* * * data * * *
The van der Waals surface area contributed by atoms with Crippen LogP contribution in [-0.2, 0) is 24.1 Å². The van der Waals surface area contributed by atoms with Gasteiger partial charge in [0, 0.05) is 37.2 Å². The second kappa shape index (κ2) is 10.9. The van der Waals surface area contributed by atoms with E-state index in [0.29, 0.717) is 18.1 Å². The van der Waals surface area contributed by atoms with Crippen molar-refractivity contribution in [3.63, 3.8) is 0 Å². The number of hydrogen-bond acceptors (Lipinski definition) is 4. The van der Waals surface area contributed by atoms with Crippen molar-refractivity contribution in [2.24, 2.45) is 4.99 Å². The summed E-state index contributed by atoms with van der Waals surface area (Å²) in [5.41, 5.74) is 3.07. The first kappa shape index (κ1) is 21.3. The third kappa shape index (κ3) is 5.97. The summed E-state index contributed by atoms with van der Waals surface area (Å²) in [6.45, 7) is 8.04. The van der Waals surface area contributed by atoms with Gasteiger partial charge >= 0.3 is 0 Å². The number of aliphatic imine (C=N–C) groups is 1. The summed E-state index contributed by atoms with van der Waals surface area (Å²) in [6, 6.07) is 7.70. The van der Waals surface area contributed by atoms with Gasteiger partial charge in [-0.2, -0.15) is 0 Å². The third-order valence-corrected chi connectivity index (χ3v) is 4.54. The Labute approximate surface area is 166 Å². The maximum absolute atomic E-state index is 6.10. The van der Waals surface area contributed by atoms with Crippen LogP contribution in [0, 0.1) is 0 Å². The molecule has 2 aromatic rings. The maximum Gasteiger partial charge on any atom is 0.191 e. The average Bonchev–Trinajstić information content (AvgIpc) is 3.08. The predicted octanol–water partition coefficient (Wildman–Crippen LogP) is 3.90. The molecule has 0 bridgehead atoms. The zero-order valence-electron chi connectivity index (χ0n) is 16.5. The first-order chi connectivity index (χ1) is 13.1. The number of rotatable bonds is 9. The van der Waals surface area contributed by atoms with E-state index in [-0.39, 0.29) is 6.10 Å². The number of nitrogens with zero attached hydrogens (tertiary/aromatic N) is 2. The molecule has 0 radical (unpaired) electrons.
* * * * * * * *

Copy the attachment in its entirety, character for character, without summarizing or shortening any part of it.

The van der Waals surface area contributed by atoms with Crippen LogP contribution in [-0.2, 0) is 24.1 Å². The van der Waals surface area contributed by atoms with Gasteiger partial charge in [0, 0.05) is 37.2 Å². The second kappa shape index (κ2) is 10.9. The van der Waals surface area contributed by atoms with E-state index in [0.29, 0.717) is 18.1 Å². The van der Waals surface area contributed by atoms with Crippen molar-refractivity contribution in [3.63, 3.8) is 0 Å². The number of hydrogen-bond acceptors (Lipinski definition) is 4. The van der Waals surface area contributed by atoms with Crippen molar-refractivity contribution in [2.24, 2.45) is 4.99 Å². The summed E-state index contributed by atoms with van der Waals surface area (Å²) in [5.41, 5.74) is 3.07. The first kappa shape index (κ1) is 21.3. The third kappa shape index (κ3) is 5.97. The summed E-state index contributed by atoms with van der Waals surface area (Å²) in [6.45, 7) is 8.04. The van der Waals surface area contributed by atoms with Gasteiger partial charge >= 0.3 is 0 Å². The number of aliphatic imine (C=N–C) groups is 1. The summed E-state index contributed by atoms with van der Waals surface area (Å²) in [6, 6.07) is 7.70. The van der Waals surface area contributed by atoms with Gasteiger partial charge in [-0.2, -0.15) is 0 Å². The third-order valence-corrected chi connectivity index (χ3v) is 4.54. The Labute approximate surface area is 166 Å². The maximum absolute atomic E-state index is 6.10. The van der Waals surface area contributed by atoms with Crippen LogP contribution in [0, 0.1) is 0 Å². The molecule has 2 aromatic rings. The maximum Gasteiger partial charge on any atom is 0.191 e. The average Bonchev–Trinajstić information content (AvgIpc) is 3.08. The predicted octanol–water partition coefficient (Wildman–Crippen LogP) is 3.90. The molecule has 0 bridgehead atoms. The zero-order valence-electron chi connectivity index (χ0n) is 16.5. The first-order chi connectivity index (χ1) is 13.1. The number of rotatable bonds is 9. The van der Waals surface area contributed by atoms with E-state index in [-0.39, 0.29) is 6.10 Å². The number of nitrogens with zero attached hydrogens (tertiary/aromatic N) is 2. The molecule has 0 radical (unpaired) electrons.